Guitarist Christopher Parkening has sandwiched me into a series of phone interviews he is doing in advance of concerts in Philadelphia, Kansas City, Palm Springs and Salt Lake City. The manner is open, the voice kind of "gee whiz" in its response to my questions and the answers mostly predictable.
Yes, he is looking forward to his return to Salt Lake. He previously played a pair of recitals here, in 1972 and 1976, but this will be his - in fact any classical guitarist's - first appearance with the Utah Symphony, Friday and Saturday at Symphony Hall. And no, he doesn't mind the fact that he's playing the Rodrigo "Concierto de Aranjuez" and the Vivaldi Guitar Concerto (originally for lute), even though he acknowledges he must have performed each more than a 100 times. (They will likewise be paired on his Philadelphia concerts.)"Beautiful music is still beautiful music," the 41-year-old Parkening says, recalling that his teacher Andres Segovia told him it was a good idea to polish a piece before you record it, often by taking it on the road before your date with it in the studio. And sure enough, Parkening is set to record the Rodrigo as part of an upcoming five-album series for EMI.
Working with Segovia, he says, was of course wonderful. "Musically he's been my inspiration as long as I can remember. First for his great technique, then his unique sound, with its burnished multiple colors and timbre changes, thirdly for the feeling and expression of his playing - he had incredible musicial instincts - and lastly the charisma, his ability to communicate with an audience. Somehow he put all of them together."
The guitarist's Grammy-nominated collaboration with soprano Kathleen Battle ("The Pleasure of Their Company") was put together, he says, by their then joint manager at Columbia Artists, Sam Niefeld. "In 20 years I've never asked you to collaborate with anybody," Parkening recalls him saying, "but this girl is unique. You really have to hear her."
But what isn't so expected are the reasons he gives for what that same management describes as the "three-year hiatus" in his career when he withdrew from the concert stage in the early part of this decade, while still in his 30s and unquestionably the most acclaimed American guitarist of his generation.
"What prompted it?" Parkening ponders. "For lack of a better word, burnout. I had been playing upwards of 90 concerts a year. I was tired of airplanes, traveling, of `life on the road.' I'd always loved the outdoors, particularly fly fishing - my father was a fly fisherman - so I found a beautiful ranch with a trout stream on it in the southwestern part of Montana. My wife raised horses and we decided that would be where we'd like to live."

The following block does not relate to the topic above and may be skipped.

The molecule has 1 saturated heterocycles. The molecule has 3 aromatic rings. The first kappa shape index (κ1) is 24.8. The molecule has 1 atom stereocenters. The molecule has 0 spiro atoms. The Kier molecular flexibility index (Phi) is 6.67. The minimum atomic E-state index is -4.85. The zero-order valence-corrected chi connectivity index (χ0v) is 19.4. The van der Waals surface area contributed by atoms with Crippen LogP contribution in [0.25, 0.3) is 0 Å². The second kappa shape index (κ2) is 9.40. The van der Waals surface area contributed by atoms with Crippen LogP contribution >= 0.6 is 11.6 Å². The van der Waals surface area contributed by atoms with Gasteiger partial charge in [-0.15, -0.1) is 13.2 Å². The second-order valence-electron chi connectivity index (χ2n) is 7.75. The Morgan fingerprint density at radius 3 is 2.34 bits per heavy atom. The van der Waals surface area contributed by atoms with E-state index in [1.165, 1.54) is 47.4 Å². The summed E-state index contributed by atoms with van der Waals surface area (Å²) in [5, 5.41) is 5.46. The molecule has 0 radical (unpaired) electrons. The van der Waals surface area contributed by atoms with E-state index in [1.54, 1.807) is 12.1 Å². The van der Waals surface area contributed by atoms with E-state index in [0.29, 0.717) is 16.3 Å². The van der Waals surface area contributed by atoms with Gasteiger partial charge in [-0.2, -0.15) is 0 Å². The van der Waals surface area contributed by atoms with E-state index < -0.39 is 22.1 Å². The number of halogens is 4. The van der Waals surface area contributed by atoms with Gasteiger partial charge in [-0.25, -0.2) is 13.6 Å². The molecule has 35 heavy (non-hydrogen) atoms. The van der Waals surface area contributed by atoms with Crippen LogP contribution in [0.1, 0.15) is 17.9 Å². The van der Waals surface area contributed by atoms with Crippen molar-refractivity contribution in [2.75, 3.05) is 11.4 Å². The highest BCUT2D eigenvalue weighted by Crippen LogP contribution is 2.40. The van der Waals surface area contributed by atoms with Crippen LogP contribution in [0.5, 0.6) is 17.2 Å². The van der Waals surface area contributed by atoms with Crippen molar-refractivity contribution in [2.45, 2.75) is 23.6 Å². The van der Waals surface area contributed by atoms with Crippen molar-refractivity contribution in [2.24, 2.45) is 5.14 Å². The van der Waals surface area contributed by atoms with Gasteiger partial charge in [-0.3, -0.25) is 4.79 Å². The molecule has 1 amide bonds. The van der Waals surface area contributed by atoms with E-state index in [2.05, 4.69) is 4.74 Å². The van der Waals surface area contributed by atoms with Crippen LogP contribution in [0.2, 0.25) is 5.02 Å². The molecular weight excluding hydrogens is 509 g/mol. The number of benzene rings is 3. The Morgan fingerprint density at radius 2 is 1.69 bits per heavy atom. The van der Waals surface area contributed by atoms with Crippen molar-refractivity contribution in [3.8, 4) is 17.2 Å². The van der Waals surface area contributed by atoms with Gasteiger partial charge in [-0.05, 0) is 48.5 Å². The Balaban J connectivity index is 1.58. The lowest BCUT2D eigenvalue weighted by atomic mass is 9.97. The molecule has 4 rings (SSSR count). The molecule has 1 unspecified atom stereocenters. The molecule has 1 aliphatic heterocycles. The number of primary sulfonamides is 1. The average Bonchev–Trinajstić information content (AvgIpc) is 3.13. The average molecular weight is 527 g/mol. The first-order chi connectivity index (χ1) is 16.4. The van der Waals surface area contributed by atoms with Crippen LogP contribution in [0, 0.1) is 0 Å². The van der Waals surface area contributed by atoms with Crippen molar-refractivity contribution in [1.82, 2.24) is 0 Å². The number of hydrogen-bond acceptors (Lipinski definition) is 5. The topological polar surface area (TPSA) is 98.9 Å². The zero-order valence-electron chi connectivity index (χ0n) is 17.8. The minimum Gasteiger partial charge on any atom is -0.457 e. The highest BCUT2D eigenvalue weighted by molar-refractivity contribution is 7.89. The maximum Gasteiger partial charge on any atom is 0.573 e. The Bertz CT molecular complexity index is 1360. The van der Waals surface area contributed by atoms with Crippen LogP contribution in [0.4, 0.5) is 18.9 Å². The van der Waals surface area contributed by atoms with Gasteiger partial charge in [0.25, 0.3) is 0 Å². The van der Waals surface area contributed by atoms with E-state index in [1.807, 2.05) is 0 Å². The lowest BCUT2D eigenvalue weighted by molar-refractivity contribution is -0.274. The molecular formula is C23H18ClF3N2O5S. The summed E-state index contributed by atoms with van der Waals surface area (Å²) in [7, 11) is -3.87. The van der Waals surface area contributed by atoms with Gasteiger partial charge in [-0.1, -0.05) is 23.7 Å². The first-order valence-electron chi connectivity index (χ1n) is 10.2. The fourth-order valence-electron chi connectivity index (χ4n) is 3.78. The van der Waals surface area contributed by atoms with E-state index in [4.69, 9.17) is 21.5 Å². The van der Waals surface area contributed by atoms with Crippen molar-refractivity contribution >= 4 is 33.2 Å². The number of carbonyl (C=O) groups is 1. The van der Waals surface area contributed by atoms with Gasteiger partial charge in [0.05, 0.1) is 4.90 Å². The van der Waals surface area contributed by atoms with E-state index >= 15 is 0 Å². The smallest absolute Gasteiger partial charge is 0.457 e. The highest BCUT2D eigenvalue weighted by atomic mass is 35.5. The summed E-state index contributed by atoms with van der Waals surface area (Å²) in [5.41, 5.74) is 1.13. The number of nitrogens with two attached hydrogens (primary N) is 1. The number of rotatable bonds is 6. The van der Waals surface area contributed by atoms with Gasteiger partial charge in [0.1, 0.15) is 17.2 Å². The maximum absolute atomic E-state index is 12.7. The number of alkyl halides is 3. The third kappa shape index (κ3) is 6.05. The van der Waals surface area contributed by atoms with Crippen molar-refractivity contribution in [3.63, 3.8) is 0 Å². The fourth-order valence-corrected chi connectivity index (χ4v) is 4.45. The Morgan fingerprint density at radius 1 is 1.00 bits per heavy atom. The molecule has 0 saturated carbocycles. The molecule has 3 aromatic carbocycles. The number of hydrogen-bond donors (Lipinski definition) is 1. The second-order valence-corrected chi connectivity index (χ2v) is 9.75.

Indeed Parkening's father was a fly fisherman. In 1967 he won the Western United States casting championship, an honor that went to his 20-year-old son the following year. So what lured the younger Parkening back?
"In my own mind I had retired," he says. "I had not planned to continue playing concerts, I didn't plan on going back on the road and I was content at first with life on the ranch. But after several years without that, or any recording, I really became unhappy with my life. I found myself questioning what it was all about, when you have everything you've ever wanted and you're unhappy."
Also, Parkening says, "during that time I became a Christian and my prioritites changed. I had always been inspired by Bach, and what he writes is that the aim and final reason of all music is the glory of God. I thought to myself, if that's what he did with his talent then the least I can do is glorify the Lord with mine."
The result, he maintains, is "a peace, a joy and contentment I never had before." Significantly he still hasn't given up on Montana ("I try to get up there every August to do a master class at Montana State University") or on fly fishing. (Two years ago he captured the top prize in the International Gold Cup Tarpon Tournament in Florida.) But his renewed faith in God, and his career, has left him, in his words, "grateful for the opportunity to play music."
As a performer and teacher, Segovia is still his model. They first met, Parkening says, at a dinner party at the home of Mario Castelnuovo-Tedesco, whose D major Guitar Concerto Parkening had recently performed with the Young Musicians Foundation Orchestra. (He later premiered the C major Concerto.) That led to formal study with the Spanish master in both the U.S. and Spain.
"Segovia talked very little about technique," Parkening remembers. "He assumed you had that when you came. The major concentration was on interpretation. As a side to that I focused on his beautiful sound, and I would scrutinize his hand position from several feet away to see how he obtained it."
Was he successful? "Not completely," Parkening replies - another unexpected response. "I'm not sure you can ever be completely successful in emulating the sound, technique and musicianship of another great artist. At the end, as you mature, it turns into your own musical expression and that's a combination of a lot of different influences, some of them subconscious."